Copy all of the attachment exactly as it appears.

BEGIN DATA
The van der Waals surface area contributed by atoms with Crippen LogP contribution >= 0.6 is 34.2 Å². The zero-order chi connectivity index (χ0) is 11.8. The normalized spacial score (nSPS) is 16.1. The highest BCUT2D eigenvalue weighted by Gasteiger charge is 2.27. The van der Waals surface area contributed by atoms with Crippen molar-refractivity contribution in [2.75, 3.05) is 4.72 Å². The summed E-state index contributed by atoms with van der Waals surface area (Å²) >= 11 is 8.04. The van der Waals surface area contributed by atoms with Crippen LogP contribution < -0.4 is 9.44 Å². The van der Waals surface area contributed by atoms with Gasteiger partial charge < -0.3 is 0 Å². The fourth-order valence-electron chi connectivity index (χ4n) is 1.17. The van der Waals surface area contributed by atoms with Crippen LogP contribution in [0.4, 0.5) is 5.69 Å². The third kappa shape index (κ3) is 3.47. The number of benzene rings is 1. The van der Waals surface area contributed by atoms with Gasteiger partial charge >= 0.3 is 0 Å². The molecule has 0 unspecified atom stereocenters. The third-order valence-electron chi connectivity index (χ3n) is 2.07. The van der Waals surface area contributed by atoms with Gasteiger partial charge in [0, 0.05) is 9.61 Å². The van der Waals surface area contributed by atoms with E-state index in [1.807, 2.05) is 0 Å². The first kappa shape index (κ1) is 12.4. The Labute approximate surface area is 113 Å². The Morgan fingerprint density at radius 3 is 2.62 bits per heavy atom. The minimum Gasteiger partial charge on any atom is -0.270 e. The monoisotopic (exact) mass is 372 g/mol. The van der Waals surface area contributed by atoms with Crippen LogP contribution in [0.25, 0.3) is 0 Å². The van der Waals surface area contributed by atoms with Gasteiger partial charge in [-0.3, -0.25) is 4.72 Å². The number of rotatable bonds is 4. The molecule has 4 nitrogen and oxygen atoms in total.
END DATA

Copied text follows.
The van der Waals surface area contributed by atoms with Crippen LogP contribution >= 0.6 is 34.2 Å². The zero-order chi connectivity index (χ0) is 11.8. The normalized spacial score (nSPS) is 16.1. The highest BCUT2D eigenvalue weighted by Gasteiger charge is 2.27. The van der Waals surface area contributed by atoms with Crippen molar-refractivity contribution in [2.75, 3.05) is 4.72 Å². The summed E-state index contributed by atoms with van der Waals surface area (Å²) >= 11 is 8.04. The van der Waals surface area contributed by atoms with Crippen LogP contribution < -0.4 is 9.44 Å². The van der Waals surface area contributed by atoms with Gasteiger partial charge < -0.3 is 0 Å². The fourth-order valence-electron chi connectivity index (χ4n) is 1.17. The van der Waals surface area contributed by atoms with Crippen LogP contribution in [0.4, 0.5) is 5.69 Å². The third kappa shape index (κ3) is 3.47. The number of benzene rings is 1. The van der Waals surface area contributed by atoms with Gasteiger partial charge >= 0.3 is 0 Å². The molecule has 0 unspecified atom stereocenters. The third-order valence-electron chi connectivity index (χ3n) is 2.07. The van der Waals surface area contributed by atoms with Gasteiger partial charge in [0, 0.05) is 9.61 Å². The van der Waals surface area contributed by atoms with E-state index in [1.807, 2.05) is 0 Å². The first kappa shape index (κ1) is 12.4. The Labute approximate surface area is 113 Å². The Morgan fingerprint density at radius 3 is 2.62 bits per heavy atom. The minimum Gasteiger partial charge on any atom is -0.270 e. The monoisotopic (exact) mass is 372 g/mol. The van der Waals surface area contributed by atoms with Crippen LogP contribution in [0.25, 0.3) is 0 Å². The van der Waals surface area contributed by atoms with Gasteiger partial charge in [-0.3, -0.25) is 4.72 Å². The number of rotatable bonds is 4. The molecule has 4 nitrogen and oxygen atoms in total.